My father took red roses to my mother’s grave today. I went with him to buy the roses—plastic, long-stemmed copies of the real thing. Artificial baby’s breath round out the bouquet, which he put in the marble vase where her ashes lie.
Whatever remains of my grandmother and grandfather since they died, years ago, now lie near my mother’s grave. These are my father’s parents, not hers, and my father’s name is already etched in the tombstone he will share with my mother.
To be truthful, I doubt that my mother needs the comfort of proximity to her in-laws now. I like to think that she is unencumbered by protocol and customary expectations in her new form. She lives wherever and however she wants and she is energetic and youthful and pain-free. She is not lying below the ground.
Cemeteries are for the living. Spirits long gone do not live below earth except in the form of rooted oaks and baby acorns or the iris clump that started from bulb taken from my great-grandmother’s garden. They lie in the wisp of white cloud against sapphire blue skies, dipping and swirling to touch the mountain top. They can be heard in wind moving through the pines and in birdsong that plays before the rest of the world awakes.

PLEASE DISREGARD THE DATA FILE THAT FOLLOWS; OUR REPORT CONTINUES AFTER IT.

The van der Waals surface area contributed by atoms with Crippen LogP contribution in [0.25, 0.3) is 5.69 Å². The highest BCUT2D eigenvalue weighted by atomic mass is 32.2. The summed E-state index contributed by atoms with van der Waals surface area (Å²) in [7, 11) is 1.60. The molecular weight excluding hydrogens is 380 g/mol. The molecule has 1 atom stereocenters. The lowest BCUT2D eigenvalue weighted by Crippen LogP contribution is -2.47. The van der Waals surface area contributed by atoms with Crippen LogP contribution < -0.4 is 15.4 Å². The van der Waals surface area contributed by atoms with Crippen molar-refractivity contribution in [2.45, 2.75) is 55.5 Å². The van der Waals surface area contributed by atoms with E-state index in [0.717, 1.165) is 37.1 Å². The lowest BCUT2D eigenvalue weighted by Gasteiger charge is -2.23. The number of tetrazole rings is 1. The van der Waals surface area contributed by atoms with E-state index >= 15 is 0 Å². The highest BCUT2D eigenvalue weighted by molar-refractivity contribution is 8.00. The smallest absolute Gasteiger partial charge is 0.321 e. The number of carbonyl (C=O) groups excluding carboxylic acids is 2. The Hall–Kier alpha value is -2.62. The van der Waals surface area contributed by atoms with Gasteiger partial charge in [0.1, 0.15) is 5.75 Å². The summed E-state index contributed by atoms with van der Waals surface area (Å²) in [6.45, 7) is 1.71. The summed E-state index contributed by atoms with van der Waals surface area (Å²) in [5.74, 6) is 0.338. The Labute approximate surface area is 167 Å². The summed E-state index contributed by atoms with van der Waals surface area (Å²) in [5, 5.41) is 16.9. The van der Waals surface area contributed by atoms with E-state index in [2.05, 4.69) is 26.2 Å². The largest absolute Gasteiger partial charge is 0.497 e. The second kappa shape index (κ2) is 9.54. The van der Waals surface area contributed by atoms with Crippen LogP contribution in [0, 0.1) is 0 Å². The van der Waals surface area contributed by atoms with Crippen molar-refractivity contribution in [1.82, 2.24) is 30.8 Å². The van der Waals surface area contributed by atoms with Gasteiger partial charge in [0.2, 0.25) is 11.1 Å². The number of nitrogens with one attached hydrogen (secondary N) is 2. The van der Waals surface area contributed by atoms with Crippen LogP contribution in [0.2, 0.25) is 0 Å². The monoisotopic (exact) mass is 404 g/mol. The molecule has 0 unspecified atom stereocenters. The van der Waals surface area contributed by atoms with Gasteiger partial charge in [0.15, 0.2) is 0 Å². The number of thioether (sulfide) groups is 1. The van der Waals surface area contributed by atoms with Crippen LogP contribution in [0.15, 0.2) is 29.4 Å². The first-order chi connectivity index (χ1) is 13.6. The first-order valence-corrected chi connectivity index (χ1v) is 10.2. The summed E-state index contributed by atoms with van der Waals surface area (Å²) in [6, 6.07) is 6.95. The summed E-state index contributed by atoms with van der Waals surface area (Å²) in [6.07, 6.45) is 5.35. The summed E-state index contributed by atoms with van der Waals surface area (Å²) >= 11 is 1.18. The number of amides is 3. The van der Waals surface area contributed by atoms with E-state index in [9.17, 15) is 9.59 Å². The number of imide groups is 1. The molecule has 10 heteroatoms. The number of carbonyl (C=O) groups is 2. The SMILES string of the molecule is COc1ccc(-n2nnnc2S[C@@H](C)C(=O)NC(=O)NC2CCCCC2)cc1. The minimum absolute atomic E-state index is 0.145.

That hummingbird I hear just now may be my mother. I can imagine her flitting around, saying hello with a trill of noise and a flash of velvety green that I see from the corner of my eye.
Or she might be riding on one of those great, big beautiful clouds.
No matter which, I know she’s there.
I took these pictures of clouds on a visit to the ghost town of Caribou, Colorado.
There is more about Caribou in my post on Through the Lens of We.
And if you missed out, I hope you will check out the photography and thoughts at some of my other posts there: